5.2 Inclusive Assessments
How to avoiding discrimination during Assessments:
Methods practiced should only be used if they are well designed, properly administered and professionally validated and are a reliable method of predicting an applicant's performance in a particular job.
If a test/assessment leads to indirect discrimination or discrimination arising from disability, even if such discrimination is not intended and the reason for the discrimination is not understood, the test should not be used unless it can be objectively justified.
Tips on recruiting disabled people:
When application forms are sent out, or at the shortlisting stage, explain to applicants if they will be expected to take a test or participate in an assessment.
Provide an outline of what will be involved and ask whether they require any reasonable adjustments. This is because, if an applicant is a disabled person and is not explained in advance, this may disadvantage them because it does not give them a chance to ask for reasonable adjustments.
Even if the applicant does not tell you they are disabled or ask for any adjustments, if this becomes clear once they arrive for the test, you still need to make any adjustments which are reasonable.
Ensure that disabled applicants are not prevented in being able to compete on the same terms as other non-disabled applicants.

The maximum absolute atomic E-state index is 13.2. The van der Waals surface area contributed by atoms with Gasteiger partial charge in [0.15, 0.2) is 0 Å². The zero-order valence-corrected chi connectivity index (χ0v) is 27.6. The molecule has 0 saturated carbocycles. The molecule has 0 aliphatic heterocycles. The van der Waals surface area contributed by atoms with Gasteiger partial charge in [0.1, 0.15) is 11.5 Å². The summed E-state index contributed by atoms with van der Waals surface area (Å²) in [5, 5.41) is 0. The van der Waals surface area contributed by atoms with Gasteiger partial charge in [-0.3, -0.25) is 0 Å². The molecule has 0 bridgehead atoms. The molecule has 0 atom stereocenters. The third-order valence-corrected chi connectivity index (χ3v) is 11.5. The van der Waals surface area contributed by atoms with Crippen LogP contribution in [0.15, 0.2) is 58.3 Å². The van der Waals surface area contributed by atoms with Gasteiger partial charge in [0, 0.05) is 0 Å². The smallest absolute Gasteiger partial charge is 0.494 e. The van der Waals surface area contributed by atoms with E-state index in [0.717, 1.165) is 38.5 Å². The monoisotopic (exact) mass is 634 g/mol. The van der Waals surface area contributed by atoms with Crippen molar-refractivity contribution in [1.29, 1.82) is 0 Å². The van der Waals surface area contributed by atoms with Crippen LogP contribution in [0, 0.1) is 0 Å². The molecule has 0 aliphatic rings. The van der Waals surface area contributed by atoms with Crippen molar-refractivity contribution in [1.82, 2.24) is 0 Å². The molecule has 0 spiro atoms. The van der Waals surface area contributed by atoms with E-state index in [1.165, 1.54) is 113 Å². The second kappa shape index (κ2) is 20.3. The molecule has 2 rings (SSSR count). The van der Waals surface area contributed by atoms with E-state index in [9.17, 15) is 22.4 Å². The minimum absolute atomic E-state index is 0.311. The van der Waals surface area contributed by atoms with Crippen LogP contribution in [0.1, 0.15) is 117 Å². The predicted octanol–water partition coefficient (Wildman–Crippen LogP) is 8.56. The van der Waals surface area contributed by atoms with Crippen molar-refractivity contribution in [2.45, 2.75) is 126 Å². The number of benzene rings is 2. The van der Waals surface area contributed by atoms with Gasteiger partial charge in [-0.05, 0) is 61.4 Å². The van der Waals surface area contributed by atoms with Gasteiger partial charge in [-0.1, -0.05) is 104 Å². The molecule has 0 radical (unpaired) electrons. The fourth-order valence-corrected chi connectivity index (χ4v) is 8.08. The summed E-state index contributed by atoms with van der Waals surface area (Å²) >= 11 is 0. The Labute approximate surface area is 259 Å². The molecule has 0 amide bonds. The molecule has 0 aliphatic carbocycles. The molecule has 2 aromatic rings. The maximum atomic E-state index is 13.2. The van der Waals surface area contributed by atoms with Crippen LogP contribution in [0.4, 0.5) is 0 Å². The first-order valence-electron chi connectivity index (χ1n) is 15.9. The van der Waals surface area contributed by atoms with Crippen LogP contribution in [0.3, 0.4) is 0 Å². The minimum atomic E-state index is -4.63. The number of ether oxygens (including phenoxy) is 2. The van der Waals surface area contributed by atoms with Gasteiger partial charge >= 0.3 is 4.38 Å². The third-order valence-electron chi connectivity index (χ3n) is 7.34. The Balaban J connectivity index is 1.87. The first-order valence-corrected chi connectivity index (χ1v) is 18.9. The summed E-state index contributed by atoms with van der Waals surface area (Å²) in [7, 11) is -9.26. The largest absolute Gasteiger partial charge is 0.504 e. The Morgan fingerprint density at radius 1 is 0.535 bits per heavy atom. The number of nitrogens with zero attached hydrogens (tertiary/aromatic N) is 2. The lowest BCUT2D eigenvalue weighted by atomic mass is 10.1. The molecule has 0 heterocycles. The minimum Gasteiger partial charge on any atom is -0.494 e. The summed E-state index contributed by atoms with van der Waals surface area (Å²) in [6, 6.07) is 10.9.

- Providing written instructions in an accessible format.
- Allowing a disabled person extra time to complete the test.
- Permitting a disabled person the assistance of a reader or scribe during the test.
- Ensuring venues used are accessible, refer to webpage: Physical Access Guide for the University
A School/Unit allows an applicant extra time for a written test because they have severe dyslexia. They also provide them with a computer, having checked with them what adjustments they need and accepted that they are reasonable adjustments.
Note: Schools/Units do not have to adapt a test to the point where it no longer tests whether someone would be able to do the job or not (taking into account any reasonable adjustments that would enable the disabled person to do the job).
Avoiding discrimination during social gatherings as part of an Assessment:
- If the interview process or assessment includes a social gathering where only alcohol is available, this may disadvantage someone whose disability or religion forbids association with alcohol (everyday or during key dates for fasting), such as:
- If you are providing food, the same is true of applicants with specific dietary needs based on disability, religion or belief.
Tip: Ask in advance and make sure that soft drinks or an alternative meal can be provided.